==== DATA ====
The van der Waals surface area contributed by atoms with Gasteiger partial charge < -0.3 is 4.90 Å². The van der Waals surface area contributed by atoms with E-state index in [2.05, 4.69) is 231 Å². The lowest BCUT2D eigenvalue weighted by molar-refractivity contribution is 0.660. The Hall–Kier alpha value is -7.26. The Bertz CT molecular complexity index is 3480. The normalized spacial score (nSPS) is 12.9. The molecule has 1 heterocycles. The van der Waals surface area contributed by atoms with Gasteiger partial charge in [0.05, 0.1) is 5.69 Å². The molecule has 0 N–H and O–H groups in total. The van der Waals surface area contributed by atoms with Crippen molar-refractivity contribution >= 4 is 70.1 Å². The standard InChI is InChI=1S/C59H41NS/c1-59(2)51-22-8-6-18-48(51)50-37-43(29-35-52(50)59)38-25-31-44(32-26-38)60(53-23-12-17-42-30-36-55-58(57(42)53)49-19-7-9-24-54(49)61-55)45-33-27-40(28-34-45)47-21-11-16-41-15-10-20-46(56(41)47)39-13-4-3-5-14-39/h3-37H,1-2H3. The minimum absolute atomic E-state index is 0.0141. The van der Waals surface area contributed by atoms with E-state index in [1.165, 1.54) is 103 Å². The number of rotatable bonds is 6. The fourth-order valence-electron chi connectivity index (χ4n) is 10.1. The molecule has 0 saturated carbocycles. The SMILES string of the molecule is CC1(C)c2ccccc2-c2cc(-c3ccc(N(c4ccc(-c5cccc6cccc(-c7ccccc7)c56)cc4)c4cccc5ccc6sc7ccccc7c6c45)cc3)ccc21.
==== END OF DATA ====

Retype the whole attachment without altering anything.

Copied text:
The van der Waals surface area contributed by atoms with Gasteiger partial charge < -0.3 is 4.90 Å². The van der Waals surface area contributed by atoms with E-state index in [2.05, 4.69) is 231 Å². The lowest BCUT2D eigenvalue weighted by molar-refractivity contribution is 0.660. The Hall–Kier alpha value is -7.26. The Bertz CT molecular complexity index is 3480. The normalized spacial score (nSPS) is 12.9. The molecule has 1 heterocycles. The van der Waals surface area contributed by atoms with Gasteiger partial charge in [0.05, 0.1) is 5.69 Å². The molecule has 0 N–H and O–H groups in total. The van der Waals surface area contributed by atoms with Crippen molar-refractivity contribution >= 4 is 70.1 Å². The standard InChI is InChI=1S/C59H41NS/c1-59(2)51-22-8-6-18-48(51)50-37-43(29-35-52(50)59)38-25-31-44(32-26-38)60(53-23-12-17-42-30-36-55-58(57(42)53)49-19-7-9-24-54(49)61-55)45-33-27-40(28-34-45)47-21-11-16-41-15-10-20-46(56(41)47)39-13-4-3-5-14-39/h3-37H,1-2H3. The minimum absolute atomic E-state index is 0.0141. The van der Waals surface area contributed by atoms with E-state index in [1.165, 1.54) is 103 Å². The number of rotatable bonds is 6. The fourth-order valence-electron chi connectivity index (χ4n) is 10.1. The molecule has 0 saturated carbocycles. The SMILES string of the molecule is CC1(C)c2ccccc2-c2cc(-c3ccc(N(c4ccc(-c5cccc6cccc(-c7ccccc7)c56)cc4)c4cccc5ccc6sc7ccccc7c6c45)cc3)ccc21.